Avani M. Desai, CISA, CRISC, CIPP, CIA, CISSP, PMP, is the executive vice president at Schellman & Company Inc. Desai has more than 13 years of experience in IT audit, attestation, security and privacy. Her focus recently has been on emerging technology concerns and issues.


Getting a Strong Start in Cyber Security

Getting a Strong Start in Cyber Security
Source: DNY59/Getty

When it comes to cyber security, it is crucial that enterprises start strong. Cyber security initiatives must be built on a solid foundation. To help enterprises undertake their cyber security program from a strong position, ISACA is presenting the “Cyber Security 2017: To Get Ahead, Start at the Beginning” webinar. This webinar will take place at 11AM CDT (UTC -5 hours) on 11 July. ISACA members can earn 1 continuing professional education (CPE) hour by taking this webinar and completing a survey.

An enterprise’s starting position includes factors such as talent, acceptance of risk, response to cyberattacks and designing with security in mind. In this webinar, Frank Schettini, ISACA’s chief innovation officer, will discuss these concerns and explain how strong beginnings build the foundation for a strong future.

To learn more about this webinar, visit the Cyber Security 2017: To Get Ahead, Start at the Beginning page of the ISACA website.


Auditing Outsourced IT


Outsourced IT Audit/Assurance ProgramOutsourcing IT enables enterprises to concentrate on their core capabilities and reduce costs. Management must be able to evaluate the effectiveness of the outsourcing strategy, and the audit/assurance review relies on numerous enterprise- and vendor-related elements. To help enterprises audit outsourced IT services, ISACA has published the Outsourced IT Audit/Assurance Program.

This audit program focuses on top-level governance, guidelines and procedures and the implementation of these controls. For enterprises looking to move toward outsourcing IT, this program provides internal controls and requirements for the selection process of an IT vendor and the steps to consider during the transition. The audit program also covers monitoring and quantitative controls related to outsourced IT service delivery.

This audit program can be downloaded for US $25 for members and US $50 for nonmembers. For more information, visit the Outsourced IT Audit/Assurance Program page of the ISACA website.


CACS Conference Report Features Highlights From Las Vegas and Munich


ISACA’s newly published CACS 2017 Conference Report provides a look back at many of the highlights from last month’s North America CACS and EuroCACS conferences. The report offers a glimpse of many of the keynote addresses, conference sessions, networking events, social media highlights from the conferences and much more.

North America CACS 2017 featured record attendance for an ISACA conference, with approximately 1,500 attendees. To access the report, visit the CACS 2017 Conference Report page of the ISACA website.


Learning Security Lessons Through Penetration Testing


Many organizations struggle with cyber security. It is a topic that is as important as it is complex. That said, one fundamental question cuts to the root of executive-level concern: How do we know if we are secure? Obviously, this is a big question, but one tool in the security practitioner’s toolbox to answer this question is penetration testing.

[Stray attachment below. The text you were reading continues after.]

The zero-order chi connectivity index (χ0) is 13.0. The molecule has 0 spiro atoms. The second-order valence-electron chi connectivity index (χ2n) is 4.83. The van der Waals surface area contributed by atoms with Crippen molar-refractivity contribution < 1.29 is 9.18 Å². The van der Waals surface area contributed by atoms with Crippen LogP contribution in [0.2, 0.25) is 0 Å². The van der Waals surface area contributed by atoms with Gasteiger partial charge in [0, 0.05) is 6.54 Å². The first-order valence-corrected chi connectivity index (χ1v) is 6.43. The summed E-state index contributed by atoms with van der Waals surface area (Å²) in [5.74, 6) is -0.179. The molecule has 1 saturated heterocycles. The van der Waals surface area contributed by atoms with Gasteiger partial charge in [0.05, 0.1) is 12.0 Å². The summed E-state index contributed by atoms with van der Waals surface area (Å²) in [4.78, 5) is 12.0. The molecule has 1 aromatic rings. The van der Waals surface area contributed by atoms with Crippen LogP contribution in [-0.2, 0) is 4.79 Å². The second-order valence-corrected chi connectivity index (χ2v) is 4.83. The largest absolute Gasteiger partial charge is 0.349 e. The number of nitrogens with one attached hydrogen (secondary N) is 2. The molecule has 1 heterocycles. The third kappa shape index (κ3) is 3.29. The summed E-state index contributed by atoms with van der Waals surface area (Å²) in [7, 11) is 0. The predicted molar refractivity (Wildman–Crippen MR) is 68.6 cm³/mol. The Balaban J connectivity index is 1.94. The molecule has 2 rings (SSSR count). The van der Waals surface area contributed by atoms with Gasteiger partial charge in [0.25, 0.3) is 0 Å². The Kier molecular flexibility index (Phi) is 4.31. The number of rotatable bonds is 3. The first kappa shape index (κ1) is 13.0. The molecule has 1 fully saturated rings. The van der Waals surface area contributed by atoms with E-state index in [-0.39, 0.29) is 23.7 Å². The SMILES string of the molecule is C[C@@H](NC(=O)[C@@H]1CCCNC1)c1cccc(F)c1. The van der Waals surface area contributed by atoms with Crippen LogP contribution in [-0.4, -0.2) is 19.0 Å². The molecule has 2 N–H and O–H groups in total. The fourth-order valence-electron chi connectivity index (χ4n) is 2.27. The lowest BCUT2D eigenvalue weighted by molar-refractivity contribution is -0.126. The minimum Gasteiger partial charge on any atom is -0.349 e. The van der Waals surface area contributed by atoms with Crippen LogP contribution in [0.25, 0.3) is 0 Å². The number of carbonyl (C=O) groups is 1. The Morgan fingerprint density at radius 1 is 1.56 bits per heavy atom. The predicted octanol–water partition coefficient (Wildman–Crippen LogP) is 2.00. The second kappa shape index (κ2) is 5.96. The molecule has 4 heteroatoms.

Penetration testing (sometimes referred to as ethical hacking) is a type of testing that is designed to simulate the actions, methods and tradecraft (i.e., tools and techniques) of an actual attack. Such testing can be varied in nature. It can be performed against the whole of the environment or a targeted subset, it can focus on all layers or a single layer of the Open System Interconnection (OSI) stack, and it can include physical testing or social engineering. By testing its defenses in this way, an organization can learn valuable lessons about the security of its environment—e.g., how well their defenses do or do not hold up in an actual attack situation, how employees/processes/tools perform during a live event, how information is communicated, and numerous other valuable insights about the organization’s defensive posture.

ISACA has authored a case study of an application-layer penetration test against a willing participant. The white paper Polyverse Case Study: Moving Target Defense Against Web Application Attacks provides the results of a targeted application-focused penetration test against a willing participant, Polyverse, a provider of security services. The purpose of the paper is twofold: to illustrate some of the techniques potentially employed during the application penetration testing process and also to describe, in context, the operation of defense methods employed during an actual attack scenario.

To download the white paper, visit the Polyverse Case Study of the ISACA website.


Help ISACA Celebrate 50 Years—Share Your Memories and Predictions


Help ISACA Celebrate 50 Years—Share Your Memories and PredictionsISACA turns 50 in 2019 and we are seeking your stories, memories and ISACA artifacts to help honor our past and look forward to our innovative future.

ISACA has launched www.isaca50.org to collect those items. On that site, you will find prompts, including:

  • Tell us a story about how ISACA has supported your professional advancement.
  • How have you and your colleagues made an impact on your organization—or even the world—as a result of the roles you play in technology?
  • What is your boldest prediction about technology in the future?

You can submit your responses in text or as a video. On the anniversary site, you can also upload files, photos and videos, and find contact information if you have a physical object you wish to mail to ISACA.

Anyone who submits a story or file by 31 July 2017 will be entered into a random drawing for a US $50 gift certificate to the ISACA bookstore. For more information, visit the ISACA 50 website.